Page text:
In earlier times it seemed that Americans really helped one another. Today we worry about what's happened to neighborliness and charity.

But there are encouraging indications that a far greater proportion of our population is involved in volunteering and giving now than at any other time in our history.

Americans are organizing to influence every conceivable aspect of the human condition. Increasingly, we are willing to stand up and be counted on almost any public issue. We organize to fight zoning changes, approve bond issues, oppose or propose abortion, improve garbage collection, expose overpricing, enforce equal rights or protest wars. We are also pursuing an infinite variety of cultural, aesthetic, religious, educational and avocational activities.

And in the process we raise and give money for a staggering array of causes we believe in.

The National Center for Voluntary Action says that 45 million to 55 million Americans volunteer. The last Department of Labor study on this subject indicated that, in 1974, 24 percent of the U.S. population volunteered. This was an increase of 8 percent from a similar survey in 1967.

According to "Giving USA," published by the American Association of Fund-Raising Councils, Americans gave $35 billion to causes in 1977, an increase of 9.5 percent over 1976. Contrary to popular belief, only 10 percent of this total came from foundations and corporations. Of the overwhelming $30 billion contributed by individuals, 80 percent came from families with incomes under $20,000.

It is bolstering to learn that the participation is widespread. Volunteering and giving now include every economic group. What had largely been the province of the upper economic classes and then of the upper and middle classes has finally broadened to include all parts of society.

It is true that government has far outdistanced charitable giving and that today government has assumed many of the obligations previously borne by independent institutions. In significant part, this is the result of our awareness that democratic government is the basic representative of the people when problems are so large as to call for the ultimate in organized neighborliness.

The good news about our caring society is tempered by a significant degree of isolation and coldness that permeates our relationships. These conditions are exacerbated by the discouraging number of people who justify "mefirst" behavior on the grounds that things are terrible and will only get worse. Fortunately, the significant majority still recognizes that even if our world and our society seem at times to be far less than ideal, more "me-firsters" will only make it an awful lot worse.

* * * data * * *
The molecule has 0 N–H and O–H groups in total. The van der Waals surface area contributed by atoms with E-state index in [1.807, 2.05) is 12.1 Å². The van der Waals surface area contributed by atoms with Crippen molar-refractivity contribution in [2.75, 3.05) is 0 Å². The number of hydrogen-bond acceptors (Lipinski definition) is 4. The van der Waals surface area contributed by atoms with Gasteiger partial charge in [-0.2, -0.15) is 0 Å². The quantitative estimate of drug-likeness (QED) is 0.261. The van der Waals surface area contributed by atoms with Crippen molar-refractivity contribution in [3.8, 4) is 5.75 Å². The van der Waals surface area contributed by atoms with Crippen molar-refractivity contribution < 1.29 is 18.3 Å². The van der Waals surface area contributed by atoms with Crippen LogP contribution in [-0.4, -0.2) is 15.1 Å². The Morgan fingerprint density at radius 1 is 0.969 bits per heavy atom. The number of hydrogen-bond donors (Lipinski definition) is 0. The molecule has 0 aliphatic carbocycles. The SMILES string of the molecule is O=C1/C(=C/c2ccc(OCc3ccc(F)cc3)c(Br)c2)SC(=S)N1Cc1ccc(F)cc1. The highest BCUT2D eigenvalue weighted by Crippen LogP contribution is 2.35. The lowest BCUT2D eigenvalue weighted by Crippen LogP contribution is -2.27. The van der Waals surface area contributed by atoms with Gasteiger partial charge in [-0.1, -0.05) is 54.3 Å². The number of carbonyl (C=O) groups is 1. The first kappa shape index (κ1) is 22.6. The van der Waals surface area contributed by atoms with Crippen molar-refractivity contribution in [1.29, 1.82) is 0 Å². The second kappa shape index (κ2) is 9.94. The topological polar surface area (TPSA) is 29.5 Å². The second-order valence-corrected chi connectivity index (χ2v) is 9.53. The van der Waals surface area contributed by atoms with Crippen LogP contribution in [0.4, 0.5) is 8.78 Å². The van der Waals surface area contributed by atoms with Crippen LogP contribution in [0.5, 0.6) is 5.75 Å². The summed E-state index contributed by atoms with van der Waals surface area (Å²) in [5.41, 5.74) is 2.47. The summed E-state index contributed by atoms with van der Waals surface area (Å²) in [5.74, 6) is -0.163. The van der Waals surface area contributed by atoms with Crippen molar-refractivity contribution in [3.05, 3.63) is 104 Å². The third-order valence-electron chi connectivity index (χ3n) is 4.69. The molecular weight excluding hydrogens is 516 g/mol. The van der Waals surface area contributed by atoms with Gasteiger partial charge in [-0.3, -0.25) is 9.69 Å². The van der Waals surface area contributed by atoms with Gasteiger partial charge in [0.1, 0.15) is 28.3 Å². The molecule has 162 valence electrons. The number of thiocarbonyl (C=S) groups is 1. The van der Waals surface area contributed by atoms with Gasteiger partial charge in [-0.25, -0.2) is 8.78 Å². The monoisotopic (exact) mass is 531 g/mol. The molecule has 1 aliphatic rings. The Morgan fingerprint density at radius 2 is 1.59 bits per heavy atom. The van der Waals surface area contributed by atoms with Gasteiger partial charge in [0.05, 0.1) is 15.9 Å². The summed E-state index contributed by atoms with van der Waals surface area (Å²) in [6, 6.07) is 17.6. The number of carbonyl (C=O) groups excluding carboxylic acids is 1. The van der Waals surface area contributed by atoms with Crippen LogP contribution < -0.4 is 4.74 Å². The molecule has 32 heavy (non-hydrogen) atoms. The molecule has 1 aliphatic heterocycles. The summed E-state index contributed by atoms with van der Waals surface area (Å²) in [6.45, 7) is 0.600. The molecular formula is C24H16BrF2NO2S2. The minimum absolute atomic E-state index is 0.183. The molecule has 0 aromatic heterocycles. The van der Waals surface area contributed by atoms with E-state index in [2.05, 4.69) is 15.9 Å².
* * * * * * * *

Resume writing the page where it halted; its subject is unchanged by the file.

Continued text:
We have also been faced with some growing public reaction of "let government do it -- that's what our taxes are for," but people of all philosophical and political persuasions are beginning to understand the practical limitations of big government.

One of the most encouraging trends in our country is the groundswell of neighborhood activity and organization. People have come to realize that if they depend on some grand design from above to produce relief and direction, they will wait forever. If, as has been the pattern, giving follows the interests and activities of volunteers, it is likely that we will also see a major swing of giving into neighborhood-related projects.

The Gallup polling organization recently completed two surveys revealing that people overwhelmingly are willing to get involved in an unpaid way to improve their communities. Seventy percent of the adults surveyed in urban communities are "willing to serve on committees, to participate in neighborhod-betterment activities, or to assist in the performance of social services." From this and other experiences, George Gallup concludes, "for more than 40 years, we have been polling the people of the nation. And out of this experience I have come to the conclusion that our nation's greatest resource is the talent and brains of our citizens and a willingness to use them in the service of the nation."

Our heritage of people's humanity to people, begun in those important early days, is alive and growing. Perhaps it is the strongest factor in our national development.

Through their voluntary initiative and independent institutions, ever more Americans worship freely, study quietly, experiment creatively, serve compassionately, advocate aggressively and contribute generously. These national traits are beautifully constant and constantly beautiful. It is another part of our freedom that we need to vigilantly protect.